As the pace of hiring in the high-tech sector grows increasingly hectic, with a recent Robert Half Technology poll showing that 15 percent of CIOs expect to add new staff in 2007's third quarter, employers will be forced to step up their recruitment efforts.
This will be especially important for companies looking for staff with scarce skills, such as experience implementing service-oriented architecture.
It may no longer be enough to offer attractive compensation plans. Experts say it also makes sense to highlight your company's cool tech projects (if you've got 'em, flaunt 'em) and to promote flexible schedules and other "quality of life" perks.
Considering how tight the talent market is -- and looks to remain for the foreseeable future -- it would be a shame to get all the way to the interview stage and still not find the right candidate. That's why we like these interview best practices and a nice list of what to look for in a potential hire from TechRepublic's Ramon Padilla.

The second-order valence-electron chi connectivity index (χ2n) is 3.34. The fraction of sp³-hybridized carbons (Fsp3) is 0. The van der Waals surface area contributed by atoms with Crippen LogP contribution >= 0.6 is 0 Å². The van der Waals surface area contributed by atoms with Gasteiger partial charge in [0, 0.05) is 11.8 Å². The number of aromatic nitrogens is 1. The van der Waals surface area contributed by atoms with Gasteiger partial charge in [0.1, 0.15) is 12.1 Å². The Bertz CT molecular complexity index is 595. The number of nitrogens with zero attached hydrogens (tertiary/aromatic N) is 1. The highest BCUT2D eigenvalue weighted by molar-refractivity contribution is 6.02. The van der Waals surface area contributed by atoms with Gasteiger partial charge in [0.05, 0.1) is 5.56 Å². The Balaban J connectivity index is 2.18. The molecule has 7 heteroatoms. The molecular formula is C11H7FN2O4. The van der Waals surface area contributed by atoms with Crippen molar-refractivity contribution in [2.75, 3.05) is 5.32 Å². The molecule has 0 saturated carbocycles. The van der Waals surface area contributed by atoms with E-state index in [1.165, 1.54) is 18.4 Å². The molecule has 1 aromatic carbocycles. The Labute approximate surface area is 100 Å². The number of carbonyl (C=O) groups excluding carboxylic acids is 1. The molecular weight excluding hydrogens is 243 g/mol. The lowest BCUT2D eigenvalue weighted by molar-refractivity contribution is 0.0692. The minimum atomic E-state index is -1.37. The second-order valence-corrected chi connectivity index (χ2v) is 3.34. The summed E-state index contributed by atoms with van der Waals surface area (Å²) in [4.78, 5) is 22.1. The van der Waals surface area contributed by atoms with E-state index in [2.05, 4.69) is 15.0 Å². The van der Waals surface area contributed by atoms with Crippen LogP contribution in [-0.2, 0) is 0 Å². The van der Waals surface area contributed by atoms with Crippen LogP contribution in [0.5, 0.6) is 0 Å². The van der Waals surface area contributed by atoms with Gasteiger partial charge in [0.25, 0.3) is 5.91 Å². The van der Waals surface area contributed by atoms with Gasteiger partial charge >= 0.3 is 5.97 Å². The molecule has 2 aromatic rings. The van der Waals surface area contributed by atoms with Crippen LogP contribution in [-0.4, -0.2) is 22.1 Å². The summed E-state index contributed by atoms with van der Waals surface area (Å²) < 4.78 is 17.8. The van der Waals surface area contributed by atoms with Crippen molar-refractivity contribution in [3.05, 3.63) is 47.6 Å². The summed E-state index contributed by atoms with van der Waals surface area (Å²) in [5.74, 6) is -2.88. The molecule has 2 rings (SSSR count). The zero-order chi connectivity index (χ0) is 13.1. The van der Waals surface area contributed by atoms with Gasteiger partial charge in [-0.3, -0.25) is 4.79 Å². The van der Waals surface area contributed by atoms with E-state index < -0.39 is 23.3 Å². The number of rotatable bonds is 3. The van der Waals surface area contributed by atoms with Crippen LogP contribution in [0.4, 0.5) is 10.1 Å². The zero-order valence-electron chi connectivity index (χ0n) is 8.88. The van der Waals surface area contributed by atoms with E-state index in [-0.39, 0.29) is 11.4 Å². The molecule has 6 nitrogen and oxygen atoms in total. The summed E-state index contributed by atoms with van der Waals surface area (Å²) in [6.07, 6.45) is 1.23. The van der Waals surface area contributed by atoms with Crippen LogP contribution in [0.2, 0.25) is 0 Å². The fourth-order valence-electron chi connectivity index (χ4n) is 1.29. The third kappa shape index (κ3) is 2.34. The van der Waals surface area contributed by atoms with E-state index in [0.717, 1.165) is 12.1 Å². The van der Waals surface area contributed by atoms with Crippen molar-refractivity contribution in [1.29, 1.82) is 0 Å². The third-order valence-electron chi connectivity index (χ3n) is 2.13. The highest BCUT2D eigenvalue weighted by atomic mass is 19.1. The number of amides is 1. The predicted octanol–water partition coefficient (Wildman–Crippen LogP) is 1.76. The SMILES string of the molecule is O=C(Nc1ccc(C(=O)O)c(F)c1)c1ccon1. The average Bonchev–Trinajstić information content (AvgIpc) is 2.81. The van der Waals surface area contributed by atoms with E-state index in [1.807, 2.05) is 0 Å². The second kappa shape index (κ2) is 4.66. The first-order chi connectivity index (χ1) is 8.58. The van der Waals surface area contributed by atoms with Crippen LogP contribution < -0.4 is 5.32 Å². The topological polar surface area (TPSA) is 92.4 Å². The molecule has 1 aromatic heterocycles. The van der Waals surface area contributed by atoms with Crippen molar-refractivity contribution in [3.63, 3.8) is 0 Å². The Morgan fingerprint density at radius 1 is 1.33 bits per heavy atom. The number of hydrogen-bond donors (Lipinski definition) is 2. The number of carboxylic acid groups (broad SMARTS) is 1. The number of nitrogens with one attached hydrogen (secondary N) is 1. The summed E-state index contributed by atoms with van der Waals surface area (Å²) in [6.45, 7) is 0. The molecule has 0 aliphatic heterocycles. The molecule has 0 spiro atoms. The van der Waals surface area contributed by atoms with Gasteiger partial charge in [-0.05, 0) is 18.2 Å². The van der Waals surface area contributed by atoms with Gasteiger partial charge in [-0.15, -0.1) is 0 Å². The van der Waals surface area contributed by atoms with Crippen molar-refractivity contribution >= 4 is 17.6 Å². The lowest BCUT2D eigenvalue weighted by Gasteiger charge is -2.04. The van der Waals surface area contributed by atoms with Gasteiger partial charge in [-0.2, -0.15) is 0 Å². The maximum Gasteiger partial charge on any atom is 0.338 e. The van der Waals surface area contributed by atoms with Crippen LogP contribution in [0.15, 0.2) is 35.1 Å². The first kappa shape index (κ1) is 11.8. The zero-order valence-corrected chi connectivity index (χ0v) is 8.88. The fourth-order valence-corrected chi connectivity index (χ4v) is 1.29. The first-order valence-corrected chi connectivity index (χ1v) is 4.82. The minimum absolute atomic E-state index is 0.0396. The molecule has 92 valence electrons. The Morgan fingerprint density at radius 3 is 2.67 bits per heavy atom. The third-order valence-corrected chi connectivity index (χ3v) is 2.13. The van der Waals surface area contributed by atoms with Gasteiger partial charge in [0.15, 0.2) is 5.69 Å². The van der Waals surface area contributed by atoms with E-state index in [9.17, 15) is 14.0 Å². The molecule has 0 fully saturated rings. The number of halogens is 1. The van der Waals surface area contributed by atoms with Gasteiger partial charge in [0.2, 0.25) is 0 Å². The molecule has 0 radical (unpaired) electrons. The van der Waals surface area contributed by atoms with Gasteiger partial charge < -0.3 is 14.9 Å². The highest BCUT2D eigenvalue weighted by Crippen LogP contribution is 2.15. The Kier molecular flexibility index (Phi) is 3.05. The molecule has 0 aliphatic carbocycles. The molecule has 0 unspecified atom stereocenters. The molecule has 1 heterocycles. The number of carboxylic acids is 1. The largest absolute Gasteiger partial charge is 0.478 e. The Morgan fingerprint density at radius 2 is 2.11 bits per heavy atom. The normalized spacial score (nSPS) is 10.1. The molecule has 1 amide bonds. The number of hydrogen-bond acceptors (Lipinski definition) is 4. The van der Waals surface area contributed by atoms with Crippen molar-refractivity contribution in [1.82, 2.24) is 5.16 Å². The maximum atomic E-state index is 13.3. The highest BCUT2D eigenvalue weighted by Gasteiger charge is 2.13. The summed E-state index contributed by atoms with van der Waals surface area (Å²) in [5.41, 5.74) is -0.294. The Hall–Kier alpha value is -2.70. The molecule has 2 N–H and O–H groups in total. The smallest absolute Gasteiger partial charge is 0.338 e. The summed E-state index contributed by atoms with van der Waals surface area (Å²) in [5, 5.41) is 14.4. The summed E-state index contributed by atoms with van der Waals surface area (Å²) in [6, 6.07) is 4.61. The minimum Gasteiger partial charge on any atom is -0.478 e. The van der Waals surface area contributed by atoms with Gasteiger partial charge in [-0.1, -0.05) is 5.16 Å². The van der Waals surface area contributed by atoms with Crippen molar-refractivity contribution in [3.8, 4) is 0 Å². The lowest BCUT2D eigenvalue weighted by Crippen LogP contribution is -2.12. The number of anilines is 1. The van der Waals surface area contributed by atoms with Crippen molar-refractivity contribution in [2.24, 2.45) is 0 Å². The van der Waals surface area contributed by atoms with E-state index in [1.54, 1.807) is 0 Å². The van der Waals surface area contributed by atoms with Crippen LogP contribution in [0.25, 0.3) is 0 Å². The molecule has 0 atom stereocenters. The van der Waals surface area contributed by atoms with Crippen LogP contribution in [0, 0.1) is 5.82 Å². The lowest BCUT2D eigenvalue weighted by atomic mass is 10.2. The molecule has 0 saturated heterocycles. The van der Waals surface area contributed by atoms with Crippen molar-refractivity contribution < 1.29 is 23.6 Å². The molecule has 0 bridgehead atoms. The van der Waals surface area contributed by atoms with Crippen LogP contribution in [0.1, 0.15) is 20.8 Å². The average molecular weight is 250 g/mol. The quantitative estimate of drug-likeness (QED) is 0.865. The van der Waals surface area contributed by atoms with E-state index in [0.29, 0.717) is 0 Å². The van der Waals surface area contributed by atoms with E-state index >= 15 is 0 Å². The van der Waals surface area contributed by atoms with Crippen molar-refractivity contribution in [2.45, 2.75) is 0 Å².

Among his suggestions, which appear to come from years of hiring experience: Schedule team interviews rather than one-on-ones, if possible; pose the same questions to all candidates; and be sure to check all the references yourself, rather than delegating that task to someone else.
Padilla says he looks for "superstars" and never fears being outshone by an employee. "The more they shine, the better I look as a manager," he writes.
We think Padilla's advice is nicely complemented by an IT Manager's Journal article that lists some of the common impediments to hiring -- such as an overly cumbersome employment process -- and offers suggestions on how to fix them.